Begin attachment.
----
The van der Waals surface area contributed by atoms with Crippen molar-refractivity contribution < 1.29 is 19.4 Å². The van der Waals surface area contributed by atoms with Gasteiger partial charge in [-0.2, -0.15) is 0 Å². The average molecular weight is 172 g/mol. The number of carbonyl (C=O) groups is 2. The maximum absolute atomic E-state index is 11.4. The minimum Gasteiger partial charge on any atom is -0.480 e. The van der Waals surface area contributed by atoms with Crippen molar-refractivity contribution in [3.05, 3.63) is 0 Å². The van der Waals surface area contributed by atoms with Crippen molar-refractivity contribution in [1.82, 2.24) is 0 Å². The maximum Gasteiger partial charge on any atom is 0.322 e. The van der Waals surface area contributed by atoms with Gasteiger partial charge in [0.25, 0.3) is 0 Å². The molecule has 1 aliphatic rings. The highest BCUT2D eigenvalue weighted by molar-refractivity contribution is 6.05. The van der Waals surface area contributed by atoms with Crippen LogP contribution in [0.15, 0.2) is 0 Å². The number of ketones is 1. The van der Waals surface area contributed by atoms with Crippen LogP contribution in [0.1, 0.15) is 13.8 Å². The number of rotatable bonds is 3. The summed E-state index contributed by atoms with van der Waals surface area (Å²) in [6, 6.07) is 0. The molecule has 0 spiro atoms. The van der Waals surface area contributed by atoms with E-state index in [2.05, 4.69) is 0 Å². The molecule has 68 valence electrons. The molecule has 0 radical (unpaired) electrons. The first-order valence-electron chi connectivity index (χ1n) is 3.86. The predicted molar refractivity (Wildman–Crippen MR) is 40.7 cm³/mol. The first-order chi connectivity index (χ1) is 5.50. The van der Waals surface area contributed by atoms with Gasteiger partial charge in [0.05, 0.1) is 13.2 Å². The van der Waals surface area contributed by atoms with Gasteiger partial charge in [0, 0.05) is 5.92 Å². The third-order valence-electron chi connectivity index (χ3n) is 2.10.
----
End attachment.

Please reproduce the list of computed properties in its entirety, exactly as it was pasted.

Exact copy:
The van der Waals surface area contributed by atoms with Crippen molar-refractivity contribution < 1.29 is 19.4 Å². The van der Waals surface area contributed by atoms with Gasteiger partial charge in [-0.2, -0.15) is 0 Å². The average molecular weight is 172 g/mol. The number of carbonyl (C=O) groups is 2. The maximum absolute atomic E-state index is 11.4. The minimum Gasteiger partial charge on any atom is -0.480 e. The van der Waals surface area contributed by atoms with Crippen molar-refractivity contribution in [3.05, 3.63) is 0 Å². The van der Waals surface area contributed by atoms with Crippen molar-refractivity contribution in [1.82, 2.24) is 0 Å². The maximum Gasteiger partial charge on any atom is 0.322 e. The van der Waals surface area contributed by atoms with Gasteiger partial charge in [0.25, 0.3) is 0 Å². The molecule has 1 aliphatic rings. The highest BCUT2D eigenvalue weighted by molar-refractivity contribution is 6.05. The van der Waals surface area contributed by atoms with Crippen LogP contribution in [0.15, 0.2) is 0 Å². The number of ketones is 1. The van der Waals surface area contributed by atoms with Crippen LogP contribution in [0.1, 0.15) is 13.8 Å². The number of rotatable bonds is 3. The summed E-state index contributed by atoms with van der Waals surface area (Å²) in [6, 6.07) is 0. The molecule has 0 spiro atoms. The van der Waals surface area contributed by atoms with E-state index in [2.05, 4.69) is 0 Å². The molecule has 68 valence electrons. The molecule has 0 radical (unpaired) electrons. The first-order valence-electron chi connectivity index (χ1n) is 3.86. The predicted molar refractivity (Wildman–Crippen MR) is 40.7 cm³/mol. The first-order chi connectivity index (χ1) is 5.50. The van der Waals surface area contributed by atoms with Gasteiger partial charge in [0.05, 0.1) is 13.2 Å². The van der Waals surface area contributed by atoms with Gasteiger partial charge in [0, 0.05) is 5.92 Å². The third-order valence-electron chi connectivity index (χ3n) is 2.10.